I was going to write this earlier, but MasterB demanded my participation in a game. I have distracted him by filling the treats ball, and he is engaged in rolling it around the floor and eating the biscuits that fall out as a result. He knows full well that there is a bowl of the same biscuits in the kitchen that he could get to without any effort, but this is much more fun.
Anyone who tells you that a cat or dog has no imagination has never lived with a cat or dog. getting a glimpse of the world through their eyes is one of the many joys of living with a pet. As the Guardian leader said yesterday, we learn a lot about ourselves by studying animals. Seeing my cat’s enjoyment of my company, of racing around the garden, seeing his feline friends, climbing trees and fox watching, among other interests, brings me immense pleasure. I am not alone. He is the only cat in this block of flats, and he is everyone else’s cat by proxy. Neighbours tell me they like to hear his bell in the morning and know that he is out and about. I hear one neighbour in particular talking to him. There is an eleven-year-old who calls round to play with him, and her little, rougher brother has learned to be calm and confident around him. I knew someone who worked at Number 10. Her ‘phone was full of photos of Larry the Cat. She reckoned having a cat in the office made people happier and made them behave better. No one wanted to upset Larry. PAT dogs do tremendous work in hospitals, hospices and care homes. Sophie the German Shepherd is not a PAT dog, but you only have to look at my mother’s face to see how she brightened the day.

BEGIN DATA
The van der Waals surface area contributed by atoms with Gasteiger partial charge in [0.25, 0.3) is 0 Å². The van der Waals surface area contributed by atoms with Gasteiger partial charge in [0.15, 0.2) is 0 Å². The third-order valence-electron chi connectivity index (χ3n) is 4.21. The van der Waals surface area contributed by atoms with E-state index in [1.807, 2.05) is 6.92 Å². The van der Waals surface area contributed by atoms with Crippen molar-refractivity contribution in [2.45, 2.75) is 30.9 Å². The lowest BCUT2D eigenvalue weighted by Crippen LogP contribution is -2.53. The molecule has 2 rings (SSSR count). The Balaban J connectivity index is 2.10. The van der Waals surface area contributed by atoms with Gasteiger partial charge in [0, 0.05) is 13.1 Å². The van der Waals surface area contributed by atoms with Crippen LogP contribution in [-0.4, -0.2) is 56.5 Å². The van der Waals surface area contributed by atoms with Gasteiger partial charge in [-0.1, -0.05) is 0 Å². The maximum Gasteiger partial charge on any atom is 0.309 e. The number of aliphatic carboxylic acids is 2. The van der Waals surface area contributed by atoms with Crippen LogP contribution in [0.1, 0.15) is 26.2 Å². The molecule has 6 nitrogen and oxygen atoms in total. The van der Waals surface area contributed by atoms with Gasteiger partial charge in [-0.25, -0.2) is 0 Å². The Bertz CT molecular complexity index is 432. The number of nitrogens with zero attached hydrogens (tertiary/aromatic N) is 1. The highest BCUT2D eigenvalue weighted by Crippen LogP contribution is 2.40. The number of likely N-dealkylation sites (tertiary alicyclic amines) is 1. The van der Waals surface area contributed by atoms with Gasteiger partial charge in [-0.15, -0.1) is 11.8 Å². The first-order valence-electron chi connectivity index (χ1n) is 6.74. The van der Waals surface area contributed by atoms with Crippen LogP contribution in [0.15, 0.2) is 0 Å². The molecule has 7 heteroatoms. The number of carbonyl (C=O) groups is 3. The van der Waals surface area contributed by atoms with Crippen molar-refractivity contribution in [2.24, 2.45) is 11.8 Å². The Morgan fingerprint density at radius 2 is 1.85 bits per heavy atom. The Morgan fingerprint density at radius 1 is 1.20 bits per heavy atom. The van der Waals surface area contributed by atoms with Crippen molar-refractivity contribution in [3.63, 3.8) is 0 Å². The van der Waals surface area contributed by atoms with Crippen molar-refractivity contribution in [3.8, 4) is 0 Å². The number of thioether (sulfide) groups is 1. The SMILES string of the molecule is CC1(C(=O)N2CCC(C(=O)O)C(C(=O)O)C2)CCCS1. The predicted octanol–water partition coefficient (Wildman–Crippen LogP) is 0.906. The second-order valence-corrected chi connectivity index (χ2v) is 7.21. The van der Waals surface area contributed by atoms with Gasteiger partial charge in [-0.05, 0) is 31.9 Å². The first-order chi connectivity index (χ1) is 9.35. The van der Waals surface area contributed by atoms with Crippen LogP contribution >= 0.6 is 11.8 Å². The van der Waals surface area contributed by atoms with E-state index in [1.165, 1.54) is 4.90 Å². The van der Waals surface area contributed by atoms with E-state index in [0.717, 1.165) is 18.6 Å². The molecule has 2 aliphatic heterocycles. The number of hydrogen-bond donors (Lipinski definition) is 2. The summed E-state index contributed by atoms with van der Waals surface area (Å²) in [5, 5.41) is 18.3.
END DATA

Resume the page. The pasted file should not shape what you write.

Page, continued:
That photo was two and a half years ago. I think it explains why I battle to ensure that Mother is visited by dogs in the care home where she now lives. Her love of animals has been a constant, something that dementia has not altered. She loved Freddy and was so proud that I could let him out of the car when I visited and he would walk straight up her garden path and through the catflap to greet her. I have some great memories of him and Mother together. Then there are older memories of our dachshund Beccie Brown Boots who skipped into the garden with Mother when she got home from work, dug holes beside her diligently as she weeded. Emily, the little Yorkie who lived near Mother’s bungalow. An open door was an invitation to Emily who must have been the friendliest Yorkshire Terrier ever. She was tiny, a pocket Venus of a dog, and Mother, and most other residents, adored her.
I could go on. Everyone who has loved a pet has stories. Hopefully some of these will be shared today on the web and aroumd the world for Pet Remembrance Day which started two years ago, a week after my lovely Freddy (the original Cat of IsobelandCat) died suddenly from heart failure. Light a candle, tell a story, toast the memories; whatever seems fitting and right, and let us celebrate the animals we have loved, who have loved us, and the animals we share our homes with now.
Spread the word if you will. Put up a post and link it back here.
I suddenly remembered this piece from the Guardian a few weeks ago. Enjoy, but get your hankies ready.